The Island and Shambles, High Street

John Chubb’s illustration of the Island from about 1790. This is looking up the High Street from the Cornhill. The whole row of buildings down the middle have been completely demolished, the corner building on the left is now the corner of the Cornhill market house, while the buildings on the right are now the site of the Royal Clarence building. It is unclear what the grand colonnaded building was used for.
A sketch of the buildings recorded by Chubb and the alleyways in between, recorded by the 1810s Town Plan.
The Island on the 1810s Town Plan. The north side was known as the Shambles. According to the 1835 borough property report, the fifth building from the left (245) was a ‘building erected for the selling of fish and cheese by retail’.

The Island was a row of building running up the middle of the High Street, the north side of which was known as ‘The Shambles’. This split the High Street into two, referred to as the North and South Streets by the middle of the thirteenth century. The Island had as temporary medieval market stalls were gradually made more permanent and eventually replaced with houses.

The name ‘Shambles’ refers to the butchers’ stalls found on the High Street. These could either be independent stalls or else hinged wooden boards attached to the buildings. The name originally derived from the Old English for table, but later came to refer to the meat markets which used these tables. From these meat markets shambles came to refer to slaughter, especially in a military context, and gradually this morphed to mean just a mess.

We get a vivid depiction of the Shambles from Powell’s Bridgwater in the Later Days, (Bridgwater: Page and Son, 1908), p166:
Let us stand, one fine morning in summer, in the early thirties of the last century [1830s], in the High Street of the old town. The Island, a group of houses pulled down more than fifty years ago, stood then in the middle of the street, reacing from the Bristol Arms up to the Mansion House Inn. The end house of all (eastwards) was Mr. Peacock’s the fruiterer’s (at some time it was Bailey’s the trunkmaker). Next to it (westwards) came an opening. Adjoining the opening stood the shop of Mr. Lovern the shoemaker, and just above it was another passage-way through the island houses, just about opposite to the Golden Ball. Next to that came Dean’s the earthenware shop (afterwards the business-place of Mr. Trapnell the clothier). Above it stood the larger house to which Mr. Lovern eventually moved, next below Walkam’s the grocer. Then followed another opening, just opposite the narrow passage leading from the High Street to St. Mary’s Church. The passage way was known as Danger’s Ope. Next above this again came Tilley the barber, and beyond his house White’s the butcher. West of this stood the business abode of Mr Sparry the tinman, and next to it that of Hurford the stonemason. This last house reached up to about half-way in front of the Mansion House Inn. Between this group of houses and the north side of High Street was a narrow road (in front of where Mr. Culliford’s shop now stands) known as the Shambles, where some butchers’ stalls stood. Pain, Richards and Johnson sold meat there in those days, at various stalls, even on Sunday mornings. But when St. Mary’s Church bell ceased ringing the meat selling also stopped.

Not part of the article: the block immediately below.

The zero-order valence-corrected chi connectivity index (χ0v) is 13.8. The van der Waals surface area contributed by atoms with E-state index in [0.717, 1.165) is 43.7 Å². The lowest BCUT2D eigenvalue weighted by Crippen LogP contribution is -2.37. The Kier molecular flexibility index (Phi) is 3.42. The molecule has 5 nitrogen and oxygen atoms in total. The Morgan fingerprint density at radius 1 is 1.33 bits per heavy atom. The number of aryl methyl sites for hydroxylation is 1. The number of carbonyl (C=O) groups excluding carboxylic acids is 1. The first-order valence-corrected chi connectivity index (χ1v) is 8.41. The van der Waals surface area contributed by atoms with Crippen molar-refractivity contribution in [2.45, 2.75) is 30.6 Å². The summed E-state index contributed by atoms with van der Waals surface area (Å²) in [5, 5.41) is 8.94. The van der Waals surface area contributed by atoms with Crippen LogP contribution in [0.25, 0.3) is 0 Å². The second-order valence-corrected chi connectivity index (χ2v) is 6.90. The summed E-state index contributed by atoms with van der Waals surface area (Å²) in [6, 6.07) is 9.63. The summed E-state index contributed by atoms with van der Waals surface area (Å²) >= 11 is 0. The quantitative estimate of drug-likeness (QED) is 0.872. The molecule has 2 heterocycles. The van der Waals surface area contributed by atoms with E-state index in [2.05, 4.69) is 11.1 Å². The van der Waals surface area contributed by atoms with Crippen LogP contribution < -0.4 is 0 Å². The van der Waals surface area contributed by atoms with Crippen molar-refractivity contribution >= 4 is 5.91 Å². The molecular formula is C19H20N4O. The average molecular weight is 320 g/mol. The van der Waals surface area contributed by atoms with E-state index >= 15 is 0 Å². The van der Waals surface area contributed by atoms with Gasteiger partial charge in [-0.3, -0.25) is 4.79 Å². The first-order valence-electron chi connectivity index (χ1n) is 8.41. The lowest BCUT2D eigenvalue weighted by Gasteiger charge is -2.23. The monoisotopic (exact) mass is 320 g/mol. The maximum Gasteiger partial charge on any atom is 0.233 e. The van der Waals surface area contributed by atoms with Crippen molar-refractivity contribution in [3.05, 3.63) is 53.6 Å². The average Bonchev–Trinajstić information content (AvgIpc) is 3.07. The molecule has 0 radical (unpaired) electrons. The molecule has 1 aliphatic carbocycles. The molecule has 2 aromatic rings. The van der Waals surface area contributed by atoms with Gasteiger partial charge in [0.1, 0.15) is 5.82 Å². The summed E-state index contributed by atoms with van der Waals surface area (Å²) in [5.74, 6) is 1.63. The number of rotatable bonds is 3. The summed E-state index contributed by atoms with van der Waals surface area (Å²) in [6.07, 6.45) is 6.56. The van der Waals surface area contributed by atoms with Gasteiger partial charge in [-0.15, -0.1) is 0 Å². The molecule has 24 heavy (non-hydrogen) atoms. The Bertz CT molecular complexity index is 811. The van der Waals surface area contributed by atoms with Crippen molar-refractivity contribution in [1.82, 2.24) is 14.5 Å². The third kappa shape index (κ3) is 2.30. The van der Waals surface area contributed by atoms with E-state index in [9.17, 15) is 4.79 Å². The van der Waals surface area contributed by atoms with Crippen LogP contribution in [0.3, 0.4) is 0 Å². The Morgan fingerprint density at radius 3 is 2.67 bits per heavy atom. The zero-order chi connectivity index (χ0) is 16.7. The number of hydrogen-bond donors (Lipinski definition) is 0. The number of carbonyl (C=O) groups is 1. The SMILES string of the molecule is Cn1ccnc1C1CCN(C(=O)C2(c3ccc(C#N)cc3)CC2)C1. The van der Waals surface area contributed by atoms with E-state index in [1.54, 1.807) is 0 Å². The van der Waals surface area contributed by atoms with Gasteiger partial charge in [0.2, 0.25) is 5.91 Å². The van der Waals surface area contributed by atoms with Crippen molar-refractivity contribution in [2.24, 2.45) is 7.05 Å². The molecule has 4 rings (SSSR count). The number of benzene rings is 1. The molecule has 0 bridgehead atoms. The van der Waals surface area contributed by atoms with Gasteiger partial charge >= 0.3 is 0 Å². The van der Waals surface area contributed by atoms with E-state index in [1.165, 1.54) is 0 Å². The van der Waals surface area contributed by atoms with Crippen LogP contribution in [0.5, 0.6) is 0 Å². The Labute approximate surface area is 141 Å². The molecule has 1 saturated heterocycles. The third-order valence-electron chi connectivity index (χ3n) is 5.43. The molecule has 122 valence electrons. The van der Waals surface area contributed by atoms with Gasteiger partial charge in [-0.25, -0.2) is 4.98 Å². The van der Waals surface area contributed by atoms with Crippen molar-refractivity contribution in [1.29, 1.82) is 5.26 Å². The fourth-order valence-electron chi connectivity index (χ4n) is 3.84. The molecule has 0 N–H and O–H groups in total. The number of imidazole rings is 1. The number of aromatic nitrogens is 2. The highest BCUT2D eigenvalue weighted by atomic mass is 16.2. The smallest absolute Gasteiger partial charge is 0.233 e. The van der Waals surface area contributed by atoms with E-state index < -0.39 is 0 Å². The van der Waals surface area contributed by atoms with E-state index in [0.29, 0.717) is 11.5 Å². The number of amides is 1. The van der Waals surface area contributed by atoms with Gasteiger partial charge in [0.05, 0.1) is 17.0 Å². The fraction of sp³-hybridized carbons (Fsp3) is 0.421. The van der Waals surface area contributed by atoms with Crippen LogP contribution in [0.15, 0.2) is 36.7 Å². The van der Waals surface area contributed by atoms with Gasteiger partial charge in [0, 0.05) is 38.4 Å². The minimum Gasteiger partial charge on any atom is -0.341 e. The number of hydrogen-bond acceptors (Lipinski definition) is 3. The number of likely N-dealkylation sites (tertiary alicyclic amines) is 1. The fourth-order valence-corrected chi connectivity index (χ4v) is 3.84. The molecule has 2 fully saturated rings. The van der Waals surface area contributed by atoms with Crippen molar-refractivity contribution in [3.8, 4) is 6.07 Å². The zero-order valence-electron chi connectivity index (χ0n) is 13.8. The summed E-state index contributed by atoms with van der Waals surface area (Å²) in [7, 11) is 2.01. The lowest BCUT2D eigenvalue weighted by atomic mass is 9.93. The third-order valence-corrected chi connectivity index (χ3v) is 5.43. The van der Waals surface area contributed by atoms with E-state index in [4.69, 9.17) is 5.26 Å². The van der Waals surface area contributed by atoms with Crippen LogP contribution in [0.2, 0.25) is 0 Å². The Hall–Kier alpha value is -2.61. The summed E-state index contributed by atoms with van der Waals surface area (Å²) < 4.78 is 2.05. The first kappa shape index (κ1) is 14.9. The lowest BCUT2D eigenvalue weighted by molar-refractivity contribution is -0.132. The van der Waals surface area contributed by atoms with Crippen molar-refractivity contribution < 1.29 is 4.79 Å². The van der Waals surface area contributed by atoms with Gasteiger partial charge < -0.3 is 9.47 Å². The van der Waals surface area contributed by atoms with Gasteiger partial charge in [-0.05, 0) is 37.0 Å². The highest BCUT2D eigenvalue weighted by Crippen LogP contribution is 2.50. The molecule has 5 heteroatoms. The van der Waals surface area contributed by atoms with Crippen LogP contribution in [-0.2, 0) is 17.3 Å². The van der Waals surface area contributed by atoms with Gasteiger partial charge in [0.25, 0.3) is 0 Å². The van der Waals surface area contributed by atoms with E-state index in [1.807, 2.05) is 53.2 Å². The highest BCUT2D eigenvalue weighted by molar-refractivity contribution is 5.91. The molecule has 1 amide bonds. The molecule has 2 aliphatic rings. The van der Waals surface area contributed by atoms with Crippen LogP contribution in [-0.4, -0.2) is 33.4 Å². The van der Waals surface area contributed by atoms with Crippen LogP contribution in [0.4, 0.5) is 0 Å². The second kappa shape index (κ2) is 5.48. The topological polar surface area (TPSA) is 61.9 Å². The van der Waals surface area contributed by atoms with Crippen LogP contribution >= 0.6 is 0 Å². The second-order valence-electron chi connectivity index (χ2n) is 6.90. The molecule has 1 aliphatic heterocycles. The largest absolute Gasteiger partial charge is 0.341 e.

The Town Council of Bridgwater spent a considerable effort in the first half of the nineteenth century in arranging for the row of buildings to be demolished, although it took them some time to buy up the various leases. Only four buildings survived into the 1840s. The last three buildings came down in January 1856, the final one falling on the 24th.

Lawrence, History of Bridgwater, (2005)
Powell, Bridgwater in the Later Days, (1908)
Dunning, Bridgwater History and Guide, (1992)